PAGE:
Tomoko Ohta (b. 1933) is a Japanses scientist,
working in the field of evolutionary biology genetics. She is known as a pioneer
of genetic polymorphism, and the proponent of the nearly neutral theory of
She studied agriculture in Tokyo, after which she moved to
the United States and obtained her PhD from North Carolina State University in
1966. She worked for the Japanese National Institute of Genetics and was later
accepted into the United States National Academy of Sciences as a foreign
associate in evolutionary biology.
Sarah Frances Whiting (1847-1927) was an astronomer and physicist. She was the instructor
of several other scientists, including the famous Annie Jump Cannon.
She studied at Ingham University, and was
appointed as the first professor of physics at Wellesley College in 1875. She
started teaching astronomy five years later. She helped establish the Whitin
Laboratory and became its first director in 1900.
Lydia Villa-Komaroff (b. 1947) is a Mexican-American molecular biologist. She is a founding member of SACNAS, The Society
for the Advancement of Chicanos/Hispanics and Native Americans in Science.
She completed her PhD in cell biology at MIT in 1975, and later was part
of the team that discovered how bacteria could generate insulin. In 1996 she
started working for Northwestern Unviersity and became its Vice President for
Martha Vaughan (1926-2018) was a biochemist working for the National Heart Lung and
Blood Institute. She was an emeritus scientist in the Laboratory of Metabollic
Regulation, and her work focused on cellular regulation and lipid metabolism.
She graduated from the Yale School of
Medicine and went on to become the senior assistant surgeon in the laboratory
of Christian Afinsen, who won the 1972 Nobel Prize in Chemistry. She was a
member of the National Academy of Sciences and of its Committee on Human
Constance Adams (1964-2018) was an architect who worked extensively in space programmes.
She contributed to the design of the cabin for the International Space Station,
and was considered a foremost expert in spaceport planning.
She studied sociology at Harvard, followed
by architecture at Yale. Since the late 1990s, she worked for Lockheed Martin
Space Operations at NASA. In 2005, she was named an Emerging Explorer by National
Tatyana Kuznetsova (1941-2018) was the youngest person ever selected to be a part of a
human spaceflight programme. This happened in 1961, when she was selected as
one of five female cosmonauts by the Soviet government.
She worked as a stenographer for the Ministry
of Radioelectronic Industry, but also took up parachuting as a hobby, becoming
a regional and national champion by the age of 20. She was selected for the
programme as a preparation for the first woman in space – an honour that
eventually went to Valentina Tereshkova.
Maria Dalle Donne (1778-1842) was the first woman to ever obtain a doctorate in
medicine. She achieved this in 1799 at the University of Bologna.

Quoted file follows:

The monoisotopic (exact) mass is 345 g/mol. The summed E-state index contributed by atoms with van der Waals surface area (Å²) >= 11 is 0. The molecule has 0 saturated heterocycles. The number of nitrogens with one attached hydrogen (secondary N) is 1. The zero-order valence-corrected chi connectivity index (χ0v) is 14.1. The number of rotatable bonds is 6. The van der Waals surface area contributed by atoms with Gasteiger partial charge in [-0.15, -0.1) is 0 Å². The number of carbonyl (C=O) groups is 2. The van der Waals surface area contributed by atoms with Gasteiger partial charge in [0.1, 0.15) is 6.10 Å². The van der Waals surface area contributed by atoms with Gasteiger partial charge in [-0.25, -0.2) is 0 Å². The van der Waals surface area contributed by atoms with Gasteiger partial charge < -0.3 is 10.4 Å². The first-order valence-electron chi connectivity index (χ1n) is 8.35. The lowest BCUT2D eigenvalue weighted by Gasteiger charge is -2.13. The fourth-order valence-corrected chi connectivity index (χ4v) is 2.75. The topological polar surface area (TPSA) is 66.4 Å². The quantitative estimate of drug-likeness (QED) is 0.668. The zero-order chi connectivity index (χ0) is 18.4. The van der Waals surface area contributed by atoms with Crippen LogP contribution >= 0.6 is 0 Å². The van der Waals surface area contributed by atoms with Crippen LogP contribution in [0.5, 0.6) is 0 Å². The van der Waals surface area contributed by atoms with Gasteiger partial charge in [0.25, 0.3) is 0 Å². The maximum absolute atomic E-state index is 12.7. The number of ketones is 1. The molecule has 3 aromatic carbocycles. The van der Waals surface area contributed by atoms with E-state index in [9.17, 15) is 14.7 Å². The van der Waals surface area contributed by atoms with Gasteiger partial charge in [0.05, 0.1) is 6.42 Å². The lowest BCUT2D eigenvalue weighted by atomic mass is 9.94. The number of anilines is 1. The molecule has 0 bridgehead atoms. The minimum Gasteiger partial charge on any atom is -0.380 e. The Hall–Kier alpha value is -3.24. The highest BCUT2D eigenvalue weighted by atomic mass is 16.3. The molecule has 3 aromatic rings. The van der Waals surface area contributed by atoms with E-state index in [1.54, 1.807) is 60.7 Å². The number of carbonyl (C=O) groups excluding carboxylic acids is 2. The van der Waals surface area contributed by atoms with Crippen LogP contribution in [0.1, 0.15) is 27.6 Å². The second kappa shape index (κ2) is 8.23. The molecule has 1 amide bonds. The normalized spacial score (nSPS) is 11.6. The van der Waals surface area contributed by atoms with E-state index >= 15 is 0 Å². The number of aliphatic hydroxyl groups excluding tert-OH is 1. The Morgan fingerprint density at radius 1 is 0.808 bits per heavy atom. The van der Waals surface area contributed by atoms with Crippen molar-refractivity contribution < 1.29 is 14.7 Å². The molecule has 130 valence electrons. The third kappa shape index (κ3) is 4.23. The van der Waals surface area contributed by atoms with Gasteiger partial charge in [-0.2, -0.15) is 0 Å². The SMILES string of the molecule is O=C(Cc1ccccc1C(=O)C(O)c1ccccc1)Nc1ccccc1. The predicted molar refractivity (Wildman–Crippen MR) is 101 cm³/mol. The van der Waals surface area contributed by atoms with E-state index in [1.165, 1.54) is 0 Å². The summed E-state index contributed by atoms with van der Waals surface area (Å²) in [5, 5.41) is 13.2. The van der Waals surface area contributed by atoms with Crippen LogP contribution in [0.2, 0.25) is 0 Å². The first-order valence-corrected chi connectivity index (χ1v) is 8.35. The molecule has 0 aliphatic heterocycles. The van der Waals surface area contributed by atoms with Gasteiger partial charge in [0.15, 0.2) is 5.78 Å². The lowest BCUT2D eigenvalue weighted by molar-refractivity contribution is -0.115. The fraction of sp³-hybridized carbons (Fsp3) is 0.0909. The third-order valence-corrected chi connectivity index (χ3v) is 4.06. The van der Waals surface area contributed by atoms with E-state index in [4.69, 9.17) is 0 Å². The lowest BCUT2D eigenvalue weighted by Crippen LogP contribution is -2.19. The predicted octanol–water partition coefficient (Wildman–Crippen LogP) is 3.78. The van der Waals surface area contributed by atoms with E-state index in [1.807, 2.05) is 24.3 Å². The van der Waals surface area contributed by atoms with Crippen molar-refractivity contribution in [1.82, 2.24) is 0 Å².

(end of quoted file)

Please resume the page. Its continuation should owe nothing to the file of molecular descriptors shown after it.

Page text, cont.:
Her research focused on female reproduction and
fertility, as well as neonatal medical issues. She was the second woman to ever
become a member of the prestigious Ordine
dei Benedettini Accademici Pensionati, and in 1832 she became the Director of the Department of Midwifery at
the University of Bologna.
Carolyn Shoemaker (b. 1929) is a teacher and astronomer. Even though her career in
astronomy began at the age of 51, she discovered over 800 asteroids and 32
comets, once holding the record for most comets discovered by an individual.
She first started working in astronomy at
the California Institute of Technology in 1980, where she made her important
discoveries, including 377 minor planets. She received the Exceptional
Scientific Achievement Medal from the US National Aeronautics and Space
Administration in 1996.
Patricia Lindop (1930-2018) was a professor of radiation biology at the University
of London. She was the organiser of at least 100 meetings where scientist
discussed their nuclear disarmament campaign.
She studied medicine at St Bartholomew’s
Hospital Medical College as one of the first ever female students allowed. For
a period, she worked as a general practitioner, before starting to conduct
research on the effects of radiation on the body and publishing more than 40
papers on the subject. She was an important member and organiser of the Pugwash
movement, which brought together scientists who opposed nuclear weapons.
Erna Hoover (b.
1926) is considered a pioneer of computer technology and telecommunication. Her
most notable achievement is inventing a computerized telephone switching method
which prevented system overload during peak calling times in telephone exchanges.
She studied at Wellesley College, and in 1951 she
obtained a PhD in philosophy and foundations of mathematics from Yale. She
later worked as a professor at Swarthmore College and a senior technical
associate at Bell Labs. Her invention revolutionised modern communication by
facilitating a more robust service for call centers, and she was awarded one of
the earliest software patents for it.